This doctrine inspired a series of celluloid fantasies, which in turn have inspired "Never Gonna Dance," an effervescent tribute to that giddy sensibility. It opened last night at the Broadhurst Theater.

The show is based on the 1936 movie "Swing Time," in which Astaire, playing a vaudeville hoofer named Lucky, is engaged to a society girl. He promises to make $25,000 so he can return to Podunk and marry her.

Lucky goes to New York, where he meets a dance instructor named Penny, played by Rogers. A series of coincidences allow him to break his promise and marry her instead.

The last time I saw "Swing Time," I found its plot turns forced and irritating.

The first virtue of "Never Gonna Dance" is that its book, by Jeffrey Hatcher, tells the circuitous story with greater economy and humor than the original. The next is that the cast, especially those playing character roles, is marvelous.

Noah Racey, who plays Lucky, is a dazzling dancer and likable actor. His best singing comes in the slow, soulful version of the title song.

It is also true of his partner, Nancy Lemenager, that when she sings in a quiet, introspective fashion, as in "I'm Old Fashioned," she is at her most appealing. She is also a splendid dancer, and their duet in the title tune, in a mirror-filled Rainbow Room, is elegant.

Karen Ziemba is beguiling as Penny's wisecracking colleague. She does a bang-up job with two unfamiliar Jerome Kern songs, "Shimmy With Me" and "I Got Love." As her hobo beau, Peter Gerety achieves a triumph of raffish charm.

Eugene Fleming and Deidre Goodwin are sensational as a pair of "uptown" dancers, David Pittu is hilarious as a Latin lover, and Peter Bartlett is brilliant as a befuddled dance studio owner.

Jerry Mitchell's choreography is full of energy and lightness. His funniest idea is a scene set at Grand Central; Lucky tries to resist dancing to win a bet, but the rhythmic sounds in the train station keep inviting him to tap. It is witty and infectious.

One of the best ideas is to have Lucky and Penny dance to "The Way You Look Tonight" 65 floors above the city on scaffolding. The steps are sprightly - what is lacking is a sense of danger that would make the scene dramatic rather than just diverting, but perhaps that is the fault of director Michael Greif.

Robin Wagner's sets capture Depression Era New York evocatively. William Ivey Long's customary (should I say costume-ary?) wit and elegance are evident.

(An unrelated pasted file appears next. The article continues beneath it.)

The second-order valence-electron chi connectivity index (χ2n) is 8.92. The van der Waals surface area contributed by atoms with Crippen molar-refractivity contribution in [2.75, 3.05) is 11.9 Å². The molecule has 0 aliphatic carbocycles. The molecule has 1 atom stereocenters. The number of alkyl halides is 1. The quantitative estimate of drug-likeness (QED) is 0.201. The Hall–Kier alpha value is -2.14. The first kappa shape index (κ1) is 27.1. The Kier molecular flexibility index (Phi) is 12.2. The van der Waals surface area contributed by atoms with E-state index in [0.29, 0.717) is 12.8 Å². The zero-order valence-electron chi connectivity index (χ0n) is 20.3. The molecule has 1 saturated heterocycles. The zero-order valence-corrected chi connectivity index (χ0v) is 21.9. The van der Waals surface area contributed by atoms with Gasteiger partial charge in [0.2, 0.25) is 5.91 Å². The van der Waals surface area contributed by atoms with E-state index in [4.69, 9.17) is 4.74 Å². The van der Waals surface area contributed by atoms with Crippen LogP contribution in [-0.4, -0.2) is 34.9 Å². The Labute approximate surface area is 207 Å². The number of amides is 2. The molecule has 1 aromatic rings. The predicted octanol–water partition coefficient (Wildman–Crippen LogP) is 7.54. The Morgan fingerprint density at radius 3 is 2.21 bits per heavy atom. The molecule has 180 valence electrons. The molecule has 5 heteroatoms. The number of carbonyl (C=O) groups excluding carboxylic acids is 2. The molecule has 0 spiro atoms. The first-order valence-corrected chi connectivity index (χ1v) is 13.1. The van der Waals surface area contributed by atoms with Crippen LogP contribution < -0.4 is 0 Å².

The star, of course, is composer Jerome Kern, whose songs give the show an emotional power that offsets its comic fizz.

New York Daily News

New York Post: "It's Never Gonna Last"

Jerome Kern hasn't been writing many musicals lately - possibly because he was inconsiderate enough to have died in 1945.

So he never actually wrote the new-ish musical, "Never Gonna Dance," which nevertheless opened last night at the Broadhurst Theatre.

What Kern did do was to provide the music for the 1936 movie musical "Swing Time," starring the ineffable Fred Astaire and the adorable Ginger Rogers. It was possibly the high-water mark of an immortal partnership.

Now, from that movie's story (by Howard Lindsay and Allen Scott), Jeffrey Hatcher has come up with a workable, fairly sassy and quite witty book.

Lucky Garnett (Noah Racey), a professional hoofer, has a fiancee whose father won't let her wed until Lucky can make $20,000 in a month - without dancing.

So he heads to New York - fast-buck capital of the world - where by chance he meets dance teacher Penny Carroll (Nancy Lemenager). With a few stumbles, they dance their way to a perfectly fine romance. With kisses.

The gorgeous Kern music has been chopped and changed around from the original. Most of the movie score, with its Dorothy Fields lyrics, is kept - "Bojangles of Harlem," the only number Astaire ever did in blackface, is understandably gone - but there have been a lot of additions.

Some, such as "I Won't Dance" from "Roberta," or "Dearly Beloved" and "I'm Old Fashioned" from "You Were Never Lovelier," can be counted as pluses, but one or two interpolations have a distinctly lemony tang.